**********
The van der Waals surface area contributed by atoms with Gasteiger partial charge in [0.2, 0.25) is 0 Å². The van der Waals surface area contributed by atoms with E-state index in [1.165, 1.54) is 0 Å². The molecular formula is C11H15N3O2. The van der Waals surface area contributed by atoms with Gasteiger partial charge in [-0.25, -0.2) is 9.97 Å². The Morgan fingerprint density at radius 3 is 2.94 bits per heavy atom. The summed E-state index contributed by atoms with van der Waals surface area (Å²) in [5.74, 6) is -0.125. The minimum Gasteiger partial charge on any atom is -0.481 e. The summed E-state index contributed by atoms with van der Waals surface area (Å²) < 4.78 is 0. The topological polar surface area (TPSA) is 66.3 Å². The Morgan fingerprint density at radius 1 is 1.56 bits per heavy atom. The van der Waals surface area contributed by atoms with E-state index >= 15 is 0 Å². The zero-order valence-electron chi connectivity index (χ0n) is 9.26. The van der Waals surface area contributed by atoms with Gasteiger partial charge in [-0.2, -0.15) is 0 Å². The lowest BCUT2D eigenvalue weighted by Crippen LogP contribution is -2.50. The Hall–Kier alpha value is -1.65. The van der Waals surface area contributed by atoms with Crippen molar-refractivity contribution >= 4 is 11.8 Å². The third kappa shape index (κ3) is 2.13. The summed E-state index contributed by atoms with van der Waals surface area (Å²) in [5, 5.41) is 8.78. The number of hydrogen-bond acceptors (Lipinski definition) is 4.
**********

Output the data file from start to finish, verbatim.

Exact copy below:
The van der Waals surface area contributed by atoms with Gasteiger partial charge in [0.2, 0.25) is 0 Å². The van der Waals surface area contributed by atoms with E-state index in [1.165, 1.54) is 0 Å². The molecular formula is C11H15N3O2. The van der Waals surface area contributed by atoms with Gasteiger partial charge in [-0.25, -0.2) is 9.97 Å². The Morgan fingerprint density at radius 3 is 2.94 bits per heavy atom. The summed E-state index contributed by atoms with van der Waals surface area (Å²) in [5.74, 6) is -0.125. The minimum Gasteiger partial charge on any atom is -0.481 e. The summed E-state index contributed by atoms with van der Waals surface area (Å²) < 4.78 is 0. The topological polar surface area (TPSA) is 66.3 Å². The Morgan fingerprint density at radius 1 is 1.56 bits per heavy atom. The van der Waals surface area contributed by atoms with E-state index >= 15 is 0 Å². The zero-order valence-electron chi connectivity index (χ0n) is 9.26. The van der Waals surface area contributed by atoms with Gasteiger partial charge in [-0.2, -0.15) is 0 Å². The lowest BCUT2D eigenvalue weighted by Crippen LogP contribution is -2.50. The Hall–Kier alpha value is -1.65. The van der Waals surface area contributed by atoms with Crippen molar-refractivity contribution >= 4 is 11.8 Å². The third kappa shape index (κ3) is 2.13. The summed E-state index contributed by atoms with van der Waals surface area (Å²) in [5, 5.41) is 8.78. The number of hydrogen-bond acceptors (Lipinski definition) is 4.